Ayala Emmett is Professor Emeritus of Anthropology at the University of Rochester. Born in Tel Aviv, she grew up in a religious socialist Zionist community in Israel, and served in the Israeli army.
Ayala Emmet has written an important piece. It combines biblical scholarship with political analysis, it instructs us on the events of the Biblical Past and brings it freshly into the Present. It is political in the best of ways, bringing a depth of understanding of Jewish values onto the times we are witnessing— the banning of a novel because it deals with a relationship between an Israeli Jewish woman and a Palestinian. Kol Hakavod Ayala Emmet.
You bring a depth to our blog which I welcome and applaud.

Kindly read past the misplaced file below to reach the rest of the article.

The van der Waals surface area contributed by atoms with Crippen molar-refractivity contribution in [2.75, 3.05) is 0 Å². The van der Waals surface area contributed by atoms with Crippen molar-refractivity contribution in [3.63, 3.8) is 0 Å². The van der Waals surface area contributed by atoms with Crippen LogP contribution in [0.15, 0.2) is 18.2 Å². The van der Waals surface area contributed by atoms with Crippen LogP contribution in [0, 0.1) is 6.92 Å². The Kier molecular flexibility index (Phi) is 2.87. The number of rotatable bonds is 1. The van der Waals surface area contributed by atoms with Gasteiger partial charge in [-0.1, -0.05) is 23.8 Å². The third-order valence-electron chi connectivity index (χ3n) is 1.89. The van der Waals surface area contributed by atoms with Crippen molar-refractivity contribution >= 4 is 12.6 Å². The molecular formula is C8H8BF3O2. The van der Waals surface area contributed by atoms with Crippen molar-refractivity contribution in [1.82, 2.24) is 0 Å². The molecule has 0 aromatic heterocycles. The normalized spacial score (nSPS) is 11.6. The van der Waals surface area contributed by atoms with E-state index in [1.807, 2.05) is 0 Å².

It’s no wonder the Jews who didn’t acpect the testimony of His miracles tried to stone Him to death for saying what you quote above. That was the penalty for blasphemy under the Jewish legal system. It was pretty clear to everyone there He was saying, “I am the God of Israel.”Another passage:Mark 14: 60-64 (ESV)60 The high priest stood up and came forward and questioned Jesus, saying, “Do You not answer? What is it that these men are testifying against You?” 61 But He kept silent and did not answer. Again the high priest was questioning Him, and saying to Him, “Are You the Christ, the Son of the Blessed One?” 62 And Jesus said, “I am; and you shall see the Son of Man sitting at the right hand of Power, and coming with the clouds of heaven.” 63 Tearing his clothes, the high priest *said, “What further need do we have of witnesses? 64 You have heard the blasphemy; how does it seem to you?” And they all condemned Him to be deserving of death.The Jewish leaders at Jesus’ trial were doubly offended by the above, because not only was He claiming to be God, but He was quoting an obvious reference to the Messiah from Daniel 7 (ESV):The Son of Man Is Given Dominion13 “I saw in the night visions, and behold, with the clouds of heaven there came one like a son of man, and he came to the Ancient of Days and was presented before him.14 And to him was given dominion and glory and a kingdom, that all peoples, nations, and languages should serve him; his dominion is an everlasting dominion, which shall not pass away, and his kingdom one that shall not be destroyed.C S Lewis’ statement in “Mere Christianity” concerning those who say Jesus is just a good moral teacher, but not the Son of God, is worth noting:“I am trying here to prevent anyone saying the really foolish thing that people often say about Him: I’m ready to acpect Jesus as a great moral teacher, but I don’t acpect His claim to be God.’ That is the one thing we must not say. A man who was merely a man and said the sort of things Jesus said would not be a great moral teacher. He would either be a lunatic on the level with the man who says he is a poached egg or else he would be the Devil of Hell. You must make your choice. Either this man was, and is, the Son of God: or else a madman or something worse. You can shut Him up for a fool, you can spit at Him and kill Him as a demon; or you can fall at His feet and call Him Lord and God. But let us not come with any patronizing nonsense about His being a great human teacher. He has not left that open to us. He did not intend to.”